Book 2, Chapter 8, Edwy the Fair from 955 AD to 975 – Archbishop Dunstan and the Clergy
The predominant features in Dunstan’s character, in addition to strong religious impressions, were energy and ambition. The path of life to which he was forced did not extinguish those tendencies, though it may have added peculiarity and severity. His superior mind and all its acquisitions still remained but it was necessary that its peculiarities should thereafter be displayed in the language, garb, and manners of a monk. Dunstan had now only this way to fame, and from his future actions it may be inferred that he pursued it with an earnestness which every year became more separated from moral principle, and which at last poisoned his mind and injured his contemporaries, but gratified his passion.
His temperament was that of most earnest and zealous reformers, who have been exasperated by resistance and persecution. His personal disinterestedness and austere manners disposed the multitude to applaud the harsh discipline which he enforced and the cruel chastisements which he either advised or countenanced. There is no reason to suspect his sincerity, but the extension of his Own power, and that of his order, doubtless mingled itself with zeal for the service of God and man, and the secret engagements of pride and ambition soothed the irritation which the renunciation of pleasures more openly immoral is apt to beget in passionate natures. To be Very scrupulous in the choice of means is a very rate virtue in such enterprises, in such times, and in such men.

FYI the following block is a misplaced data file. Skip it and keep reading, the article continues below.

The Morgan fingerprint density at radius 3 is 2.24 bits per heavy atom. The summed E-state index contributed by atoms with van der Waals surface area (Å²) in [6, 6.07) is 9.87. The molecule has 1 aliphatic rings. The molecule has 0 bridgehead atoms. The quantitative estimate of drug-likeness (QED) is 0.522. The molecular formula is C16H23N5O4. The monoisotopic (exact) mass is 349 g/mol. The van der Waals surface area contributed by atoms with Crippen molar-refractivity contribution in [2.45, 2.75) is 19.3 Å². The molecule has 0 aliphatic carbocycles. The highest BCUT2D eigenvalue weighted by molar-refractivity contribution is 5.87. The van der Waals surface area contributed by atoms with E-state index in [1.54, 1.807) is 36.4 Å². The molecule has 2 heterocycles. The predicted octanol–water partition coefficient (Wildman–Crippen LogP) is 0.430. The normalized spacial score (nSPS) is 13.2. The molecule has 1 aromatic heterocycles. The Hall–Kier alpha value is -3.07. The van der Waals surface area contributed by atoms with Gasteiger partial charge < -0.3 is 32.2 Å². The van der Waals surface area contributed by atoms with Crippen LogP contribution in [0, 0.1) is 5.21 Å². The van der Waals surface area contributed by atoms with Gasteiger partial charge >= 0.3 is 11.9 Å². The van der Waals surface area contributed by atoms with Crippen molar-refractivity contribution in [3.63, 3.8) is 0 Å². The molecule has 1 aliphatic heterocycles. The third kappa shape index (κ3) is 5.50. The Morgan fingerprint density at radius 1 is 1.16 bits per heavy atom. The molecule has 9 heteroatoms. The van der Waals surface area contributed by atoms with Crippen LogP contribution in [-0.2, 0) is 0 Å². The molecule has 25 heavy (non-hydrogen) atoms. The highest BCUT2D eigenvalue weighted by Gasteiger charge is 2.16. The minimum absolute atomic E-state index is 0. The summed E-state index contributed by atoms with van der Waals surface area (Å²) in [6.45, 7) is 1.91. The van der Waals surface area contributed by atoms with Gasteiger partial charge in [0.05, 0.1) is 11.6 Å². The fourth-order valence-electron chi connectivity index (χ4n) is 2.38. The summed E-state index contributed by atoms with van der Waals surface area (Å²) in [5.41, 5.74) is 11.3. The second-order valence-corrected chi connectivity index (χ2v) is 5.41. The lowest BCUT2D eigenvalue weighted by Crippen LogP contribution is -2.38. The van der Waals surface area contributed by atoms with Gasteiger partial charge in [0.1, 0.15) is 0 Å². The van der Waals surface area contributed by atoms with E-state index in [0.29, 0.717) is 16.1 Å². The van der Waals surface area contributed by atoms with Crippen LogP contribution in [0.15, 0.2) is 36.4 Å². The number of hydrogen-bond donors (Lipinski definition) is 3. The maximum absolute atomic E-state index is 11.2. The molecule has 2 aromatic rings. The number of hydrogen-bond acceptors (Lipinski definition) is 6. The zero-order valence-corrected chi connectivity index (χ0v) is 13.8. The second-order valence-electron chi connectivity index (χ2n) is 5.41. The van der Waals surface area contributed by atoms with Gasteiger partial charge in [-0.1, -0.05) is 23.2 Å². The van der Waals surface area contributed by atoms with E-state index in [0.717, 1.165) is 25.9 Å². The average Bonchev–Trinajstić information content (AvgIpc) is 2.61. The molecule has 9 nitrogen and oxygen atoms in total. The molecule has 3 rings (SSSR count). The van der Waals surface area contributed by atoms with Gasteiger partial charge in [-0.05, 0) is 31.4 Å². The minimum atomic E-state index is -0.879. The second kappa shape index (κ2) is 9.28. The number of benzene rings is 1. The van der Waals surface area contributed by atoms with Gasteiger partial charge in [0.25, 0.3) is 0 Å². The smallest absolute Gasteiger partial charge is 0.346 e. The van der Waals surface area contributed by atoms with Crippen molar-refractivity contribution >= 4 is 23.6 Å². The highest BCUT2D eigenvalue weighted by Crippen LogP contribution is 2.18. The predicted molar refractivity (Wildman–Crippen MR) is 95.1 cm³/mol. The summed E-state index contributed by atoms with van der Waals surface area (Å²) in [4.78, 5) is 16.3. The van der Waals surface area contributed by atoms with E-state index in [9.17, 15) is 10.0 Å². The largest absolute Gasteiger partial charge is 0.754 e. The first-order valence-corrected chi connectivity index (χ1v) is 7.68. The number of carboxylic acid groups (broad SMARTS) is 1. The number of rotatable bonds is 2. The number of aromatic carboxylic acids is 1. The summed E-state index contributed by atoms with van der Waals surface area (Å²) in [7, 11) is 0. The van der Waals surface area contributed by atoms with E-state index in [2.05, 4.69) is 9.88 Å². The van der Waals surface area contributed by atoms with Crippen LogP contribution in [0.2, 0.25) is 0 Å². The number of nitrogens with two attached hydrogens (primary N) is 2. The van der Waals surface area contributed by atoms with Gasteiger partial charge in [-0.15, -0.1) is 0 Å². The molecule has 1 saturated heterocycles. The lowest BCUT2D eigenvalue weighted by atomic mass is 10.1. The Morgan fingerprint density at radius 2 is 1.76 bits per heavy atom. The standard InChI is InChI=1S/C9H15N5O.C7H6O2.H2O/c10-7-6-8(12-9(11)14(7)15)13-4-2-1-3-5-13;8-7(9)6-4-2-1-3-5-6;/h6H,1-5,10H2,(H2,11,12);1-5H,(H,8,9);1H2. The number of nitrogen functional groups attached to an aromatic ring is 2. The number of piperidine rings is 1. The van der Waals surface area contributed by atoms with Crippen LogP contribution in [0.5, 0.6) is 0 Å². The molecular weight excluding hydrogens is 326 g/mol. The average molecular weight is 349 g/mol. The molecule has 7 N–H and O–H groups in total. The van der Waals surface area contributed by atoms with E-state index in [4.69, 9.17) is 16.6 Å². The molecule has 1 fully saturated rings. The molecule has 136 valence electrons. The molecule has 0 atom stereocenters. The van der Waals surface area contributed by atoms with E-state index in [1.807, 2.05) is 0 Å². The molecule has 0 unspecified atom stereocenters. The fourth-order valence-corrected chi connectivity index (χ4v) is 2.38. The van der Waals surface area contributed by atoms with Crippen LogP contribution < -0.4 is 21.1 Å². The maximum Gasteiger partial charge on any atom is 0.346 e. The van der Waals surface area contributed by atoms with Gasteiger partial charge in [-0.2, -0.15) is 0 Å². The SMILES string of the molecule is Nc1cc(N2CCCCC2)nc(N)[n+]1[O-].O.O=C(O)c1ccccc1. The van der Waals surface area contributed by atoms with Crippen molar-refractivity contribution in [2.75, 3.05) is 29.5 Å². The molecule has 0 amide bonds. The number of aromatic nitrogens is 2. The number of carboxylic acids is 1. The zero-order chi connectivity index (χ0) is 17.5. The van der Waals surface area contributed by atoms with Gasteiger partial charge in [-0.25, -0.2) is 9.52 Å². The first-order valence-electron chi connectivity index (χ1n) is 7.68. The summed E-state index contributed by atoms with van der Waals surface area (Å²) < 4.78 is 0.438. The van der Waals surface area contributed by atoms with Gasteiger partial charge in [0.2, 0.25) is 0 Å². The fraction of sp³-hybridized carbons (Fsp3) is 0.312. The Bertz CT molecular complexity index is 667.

The new archbishop was not sparing of miracles to overawe the people, and so to prepare them for submitting to his measures with devout obedience. While he was performing his first mass, a dove alighted upon him, and remained during the whole ceremony, and the assertion was safely made that this was the same clove which had appeared when our Saviour was baptized in the river Jordan. He said of himself, that, whether sleeping or waking, his spirit was always intent upon spiritual things. So long as Edgar lived, such easy frauds were sufficient for their purpose.
That king was wholly in the hands of the monastic party, they engaged to defend him from the Devil and his angels, and he bound himself to protect them against their earthly opponents. On his part the contract was faithfully performed, the clergy were driven out, and the Benedictines established everywhere in their stead. A synod was convened at Winchester, and when the advocates of the secular clergy appealed to the king, and entreated that they might be restored to their rightful possessions, a voice proceeded from a crucifix against the wall, saying, “Let it not be! Let it not be! You have done well, and would do ill to change it.” Dunstan’s antagonists were not as ignorant of the miraculous craft as to be put to silence by a defeat thus brought about. A second council was assembled, without affecting anything. Dunstan took care that the third, which was held at Caine, should prove decisive.
Chapter 8, Edwy the Fair
Chapter 8, Origin of Monasteries in England
Chapter 8, Dunstan
Chapter 8, Archbishop Dunstan and the Clergy
His Character and Policy
Categories: Book 2